Uber and Lyft lost their battle with New York City on Wednesday, and customers may be next as the ride-hailing companies warn it could lead to higher prices and longer wait times for riders.
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On Wednesday, the New York City Council voted to become the first city in the U.S. to cap ride-hailing services, with plans to freeze new vehicle licenses for one year while it studies the impact on the industry.
The news was a huge blow for both Uber and Lyft which have been able to disregard state laws and ignore the impact its services had on major cities to further its growth, transportation analyst Bruce Schaller tells FOX Business.
“They needed to pay attention, not to just the customers, but the cities in which they operate,” Schaller says. “My advice to them is don’t be like Facebook and Airbnb and ignore the impact that they are causing in cities or they will wind up like Mark Zuckerberg speaking in front of Congress. This news is definitely a step in the right direction.”
According to Schaller’s data, ride-hailing services have actually made traffic worse in big cities like New York, which is contrary to many of the companies’ claims.
Both Uber and Lyft released statements following the news of the cap saying it’s going to cause unnecessary stress for consumers.
Lyft’s vice president of public policy, Joseph Okpaku, said these sweeping cuts will “bring New Yorkers back to an era of struggling to get a ride, particularly for communities of color and in the outer boroughs.”
While an Uber spokesperson said the move will “threaten one of the few reliable transportation options” in the city. Both also hinted the block could lead to higher prices for users.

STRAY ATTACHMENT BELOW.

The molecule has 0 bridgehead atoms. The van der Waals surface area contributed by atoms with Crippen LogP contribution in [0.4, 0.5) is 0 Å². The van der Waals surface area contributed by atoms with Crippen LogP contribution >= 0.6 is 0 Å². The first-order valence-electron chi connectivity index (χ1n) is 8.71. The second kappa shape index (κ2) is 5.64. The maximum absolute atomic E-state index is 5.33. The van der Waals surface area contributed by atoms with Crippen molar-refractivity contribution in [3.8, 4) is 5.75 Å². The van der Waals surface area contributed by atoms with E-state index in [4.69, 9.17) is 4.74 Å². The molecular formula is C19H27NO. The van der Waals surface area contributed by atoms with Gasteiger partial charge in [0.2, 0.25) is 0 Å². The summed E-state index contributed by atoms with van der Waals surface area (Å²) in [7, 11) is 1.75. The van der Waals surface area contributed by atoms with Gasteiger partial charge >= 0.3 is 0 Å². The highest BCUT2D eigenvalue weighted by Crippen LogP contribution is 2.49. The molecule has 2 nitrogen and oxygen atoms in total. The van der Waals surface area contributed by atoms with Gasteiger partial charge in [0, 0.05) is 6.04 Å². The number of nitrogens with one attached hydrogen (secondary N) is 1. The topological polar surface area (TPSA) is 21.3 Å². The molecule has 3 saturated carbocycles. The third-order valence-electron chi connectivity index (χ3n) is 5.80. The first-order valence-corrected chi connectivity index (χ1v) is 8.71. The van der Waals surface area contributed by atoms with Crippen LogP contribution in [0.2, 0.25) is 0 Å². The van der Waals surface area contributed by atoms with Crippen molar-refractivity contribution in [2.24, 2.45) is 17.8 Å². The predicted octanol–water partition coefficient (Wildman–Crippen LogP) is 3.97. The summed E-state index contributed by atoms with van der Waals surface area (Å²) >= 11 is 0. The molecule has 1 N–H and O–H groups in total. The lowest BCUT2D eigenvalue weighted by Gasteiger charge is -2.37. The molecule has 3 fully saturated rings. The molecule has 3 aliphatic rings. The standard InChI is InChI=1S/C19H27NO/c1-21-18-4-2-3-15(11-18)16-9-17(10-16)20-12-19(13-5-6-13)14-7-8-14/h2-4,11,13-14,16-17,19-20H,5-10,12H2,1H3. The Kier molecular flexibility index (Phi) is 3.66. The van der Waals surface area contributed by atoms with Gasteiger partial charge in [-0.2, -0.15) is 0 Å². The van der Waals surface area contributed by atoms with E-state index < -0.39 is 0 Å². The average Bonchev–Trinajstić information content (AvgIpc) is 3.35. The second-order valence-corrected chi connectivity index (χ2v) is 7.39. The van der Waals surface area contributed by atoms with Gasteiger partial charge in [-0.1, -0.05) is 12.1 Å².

Still, Abbey Stemler, assistant professor of business law and ethics at Indiana University’s Kelley School of Business, cheers Wednesday’s vote, telling FOX Business that this is not only a “win” for taxi drivers but for local governments as well.
“New York City is leading the way in thoughtful responses to Uber and the sharing economy at large. The city is no longer being bullied or influenced by the rhetoric promulgated by these firms,” Stemler says.
She adds that companies like Uber, Lyft and Airbnb often don’t have to internalize the cost they inflict on society and New York’s move is to ensure that tech firms do not simply operate under their own terms anymore.
“I think cities and towns across the country will now feel empowered to resist the political pressure manufactured by ride-hailing companies,” she adds.
But on the flip side, venture capitalist Bradley Tusk, who has been the brains behind Uber’s rise in New York City, tells FOX Business the news “was almost inevitable” once Dara Khosrowshahi became the company’s chief executive last year.
“Dara was brought in to calm things down, avoid confrontation. In some ways, that’s proven useful. But when you’re in a tough situation like New York and you need to win a bare-knuckle fight, it’s no longer in their DNA to be able to take on or win these fights. They never really had a chance. [It’s a] different company now,” Tusk says.